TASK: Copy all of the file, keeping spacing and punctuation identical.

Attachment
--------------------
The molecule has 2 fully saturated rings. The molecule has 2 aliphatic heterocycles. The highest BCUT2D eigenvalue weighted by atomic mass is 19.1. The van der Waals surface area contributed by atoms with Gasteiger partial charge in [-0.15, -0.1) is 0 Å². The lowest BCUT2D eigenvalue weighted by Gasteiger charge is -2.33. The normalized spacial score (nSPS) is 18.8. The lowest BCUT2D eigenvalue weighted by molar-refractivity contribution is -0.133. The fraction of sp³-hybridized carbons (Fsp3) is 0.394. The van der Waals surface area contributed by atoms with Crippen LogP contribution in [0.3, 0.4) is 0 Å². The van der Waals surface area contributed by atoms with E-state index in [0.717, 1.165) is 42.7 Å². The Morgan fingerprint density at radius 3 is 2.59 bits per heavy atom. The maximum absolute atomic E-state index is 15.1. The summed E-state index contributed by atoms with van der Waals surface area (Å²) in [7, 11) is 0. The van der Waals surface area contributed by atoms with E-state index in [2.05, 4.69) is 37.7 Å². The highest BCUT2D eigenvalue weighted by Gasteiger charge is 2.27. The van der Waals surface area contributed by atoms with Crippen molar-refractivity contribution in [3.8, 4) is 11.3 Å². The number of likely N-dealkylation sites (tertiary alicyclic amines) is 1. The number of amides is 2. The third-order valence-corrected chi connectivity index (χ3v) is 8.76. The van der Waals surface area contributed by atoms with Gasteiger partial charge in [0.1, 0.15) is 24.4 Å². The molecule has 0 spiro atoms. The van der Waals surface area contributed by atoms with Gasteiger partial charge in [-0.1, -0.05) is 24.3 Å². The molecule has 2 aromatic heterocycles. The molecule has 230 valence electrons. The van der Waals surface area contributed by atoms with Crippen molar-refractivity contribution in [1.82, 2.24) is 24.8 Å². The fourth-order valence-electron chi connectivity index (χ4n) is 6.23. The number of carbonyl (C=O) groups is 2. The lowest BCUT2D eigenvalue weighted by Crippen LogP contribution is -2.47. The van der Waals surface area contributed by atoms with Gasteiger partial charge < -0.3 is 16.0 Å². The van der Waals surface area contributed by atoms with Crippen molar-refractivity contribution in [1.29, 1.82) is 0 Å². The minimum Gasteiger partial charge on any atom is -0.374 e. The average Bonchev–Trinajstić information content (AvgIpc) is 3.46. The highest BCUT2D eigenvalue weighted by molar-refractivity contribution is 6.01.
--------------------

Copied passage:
The molecule has 2 fully saturated rings. The molecule has 2 aliphatic heterocycles. The highest BCUT2D eigenvalue weighted by atomic mass is 19.1. The van der Waals surface area contributed by atoms with Gasteiger partial charge in [-0.15, -0.1) is 0 Å². The lowest BCUT2D eigenvalue weighted by Gasteiger charge is -2.33. The normalized spacial score (nSPS) is 18.8. The lowest BCUT2D eigenvalue weighted by molar-refractivity contribution is -0.133. The fraction of sp³-hybridized carbons (Fsp3) is 0.394. The van der Waals surface area contributed by atoms with Crippen LogP contribution in [0.3, 0.4) is 0 Å². The van der Waals surface area contributed by atoms with E-state index in [0.717, 1.165) is 42.7 Å². The Morgan fingerprint density at radius 3 is 2.59 bits per heavy atom. The maximum absolute atomic E-state index is 15.1. The summed E-state index contributed by atoms with van der Waals surface area (Å²) in [7, 11) is 0. The van der Waals surface area contributed by atoms with E-state index in [2.05, 4.69) is 37.7 Å². The highest BCUT2D eigenvalue weighted by Gasteiger charge is 2.27. The van der Waals surface area contributed by atoms with Crippen molar-refractivity contribution in [3.8, 4) is 11.3 Å². The number of likely N-dealkylation sites (tertiary alicyclic amines) is 1. The number of amides is 2. The third-order valence-corrected chi connectivity index (χ3v) is 8.76. The van der Waals surface area contributed by atoms with Gasteiger partial charge in [0.1, 0.15) is 24.4 Å². The molecule has 0 spiro atoms. The van der Waals surface area contributed by atoms with Gasteiger partial charge in [-0.1, -0.05) is 24.3 Å². The molecule has 2 aromatic heterocycles. The molecule has 230 valence electrons. The van der Waals surface area contributed by atoms with Crippen molar-refractivity contribution in [1.82, 2.24) is 24.8 Å². The fourth-order valence-electron chi connectivity index (χ4n) is 6.23. The number of carbonyl (C=O) groups is 2. The lowest BCUT2D eigenvalue weighted by Crippen LogP contribution is -2.47. The van der Waals surface area contributed by atoms with Gasteiger partial charge < -0.3 is 16.0 Å². The van der Waals surface area contributed by atoms with Crippen molar-refractivity contribution in [1.29, 1.82) is 0 Å². The minimum Gasteiger partial charge on any atom is -0.374 e. The average Bonchev–Trinajstić information content (AvgIpc) is 3.46. The highest BCUT2D eigenvalue weighted by molar-refractivity contribution is 6.01.